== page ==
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Sunday, 4 May 2014

How to: Simulate multiple subnets in A single box Hyper-V Lab

As the title suggests this post will show you a quick and easy way to setup multiple subnets in a lab environment whilst maintaining internet access for all of your virtual machines.

Note: All of the machines I am using are running Windows Server 2012 R2. I will explain how I have mine setup so you may adapt your setup to suit.

I have a box called RRAS01 with 3 vNICS setup as follows:

 On your RRAS Server launch the add roles and features wizard and choose the Remote Access server role, then on the select role service choose Routing which will in turn select the DirectAccess and VPN role, follow the wizard through allowing it to complete.

Once complete reboot the server. Ignore the getting started wizard in server manager and just launch the Routing and Remote Access MMC snap-in from tools, start the RRAS server if necessary and that should be it, you should now be able to ping across both subnets and access the internet from both subnets.

Its a very crude way of doing it, I suppose if you wanted a 3rd subnet you would add another vNIC to the RRAS Server and take it from there, however it works and helps us simulate multiple subnets in a lab environment.


Tuesday, 25 February 2014

ConfigMgr 0xc0000359 error code on Generation 2 UEFI machine

I came across a strange issue today whilst working with a colleague I met on a project.

He was trying to build a new x64 generation 2 virtual machine using ConfigMgr 2012 R2 but it was failing with the following error:

File: \Windows\System32\boot\Winload.efi
Status: 0xc0000359

We noticed that upon hitting F12 to boot the machine was pulling down the x86 boot image. At this point the machine was unknown to ConfigMgr, and our unknown computers collection had 2 task sequences advertised - Windows 8.1 x64 and x86

So we disabled the x86 task sequence and voila! it booted from the x64 wim, We then re-enabled it and it booted from the x86 wim.
Not happy with this behaviour I dug a little deeper......

SMSPXE.log told us the deploymentID it had selected ended in 20017 and this gave me an idea, we turned to Deployments under the Monitoring workspace in the ConfigMgr console and viewed the DeploymentIDs of our 2 task sequences.

We noticed that the x86 one ended in 20017 and the x64 ended in 20016, it seemed that the newer DeploymentID of the two was taking precedence....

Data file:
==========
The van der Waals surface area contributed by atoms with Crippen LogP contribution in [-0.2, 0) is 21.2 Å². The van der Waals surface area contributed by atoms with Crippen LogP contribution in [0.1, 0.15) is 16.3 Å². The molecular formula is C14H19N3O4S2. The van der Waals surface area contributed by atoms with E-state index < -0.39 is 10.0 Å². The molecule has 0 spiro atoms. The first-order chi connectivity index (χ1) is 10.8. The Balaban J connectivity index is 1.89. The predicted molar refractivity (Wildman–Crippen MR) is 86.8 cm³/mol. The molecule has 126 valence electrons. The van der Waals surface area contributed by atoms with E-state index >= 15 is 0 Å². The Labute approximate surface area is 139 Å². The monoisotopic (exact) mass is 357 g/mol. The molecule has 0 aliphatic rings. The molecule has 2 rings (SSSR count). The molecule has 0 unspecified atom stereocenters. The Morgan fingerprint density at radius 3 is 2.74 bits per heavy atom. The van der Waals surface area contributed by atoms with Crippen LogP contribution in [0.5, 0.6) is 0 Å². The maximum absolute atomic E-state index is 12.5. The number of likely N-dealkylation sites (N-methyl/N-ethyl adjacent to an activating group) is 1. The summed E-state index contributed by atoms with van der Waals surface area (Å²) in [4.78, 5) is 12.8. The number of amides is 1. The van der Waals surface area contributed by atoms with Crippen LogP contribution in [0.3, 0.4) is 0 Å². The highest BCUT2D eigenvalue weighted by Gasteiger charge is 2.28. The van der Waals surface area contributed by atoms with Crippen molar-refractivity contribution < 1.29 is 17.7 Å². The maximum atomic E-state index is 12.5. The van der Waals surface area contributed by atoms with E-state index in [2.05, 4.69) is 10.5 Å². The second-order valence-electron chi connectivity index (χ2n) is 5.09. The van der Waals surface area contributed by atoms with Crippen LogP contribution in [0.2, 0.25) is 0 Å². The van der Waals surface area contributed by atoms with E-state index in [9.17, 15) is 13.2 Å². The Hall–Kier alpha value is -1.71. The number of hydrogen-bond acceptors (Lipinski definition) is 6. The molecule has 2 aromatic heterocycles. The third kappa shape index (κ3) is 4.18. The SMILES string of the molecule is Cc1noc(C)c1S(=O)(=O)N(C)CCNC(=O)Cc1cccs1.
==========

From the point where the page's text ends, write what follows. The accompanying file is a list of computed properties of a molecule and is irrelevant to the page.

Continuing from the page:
So we deleted the x64 deployment and recreated it, which then gave it a higher DeploymentID than the x86 task sequence (below)

We tried it again and it pulled down the x64 wim file this time! Result!

To be sure this was the cause we then did the same with the x86 task sequence (deleted and re-deployed it) and sure enough it pulled down the x86 wim file.

So long story short: Deploy your x64 task sequence last if you are deploying more than one task sequence to a collection



Saturday, 8 February 2014

Replace failed disk in Areca raidset

A quick post on how to replace a failed disk in an Areca raidset:

Replace the faulty disk in the server, power up and launch the web admin console. Once open and logged in expand RaidSet Functions | Create Hot Spare

Set the new disk as a hot spare and you should see "Rebuilding" in the web console :)


Wednesday, 29 January 2014

How to automatically clean your disk at the start of your task sequence

As you may know cleaning an encrypted disk is often required before starting an image via ConfigMgr.  This presents problems in that the disk is not accessible for a package to be stored upon it and often means we have to manually run diskpart to clean the disk.
I wasn't happy with this and with the current 8.1 deployment I am working I thought there must be a way around it....

So I came up with the following powershell 1 liner to handle this issue:

Powershell.exe Get-Disk | % {Clear-Disk -Number $_.Number -RemoveData -RemoveOEM -Confirm:$False}

Shown below in the screenshot

The only downside with this is that you have to add the following optional components to your boot images so they will become around 100mb larger:



*Please be aware, this will clean ALL disks in the machine*

Wednesday, 22 January 2014

Windows 7 Restarts at Capture step ConfigMgr 2012 R2

The title says it all, I am currently building and capturing a Windows 7 Enterprise x64 image at a customer site using ConfigMgr 2012 R2.
When the Task sequences gets up to the capture step it spontaneously reboots and I end up with a 0kb .wim file, not much use...

The logs however show the following:

See the reboot pending?. Add a reboot in between your Prepare OS and Capture the reference machine steps and you may find you have a bit more luck with it ;)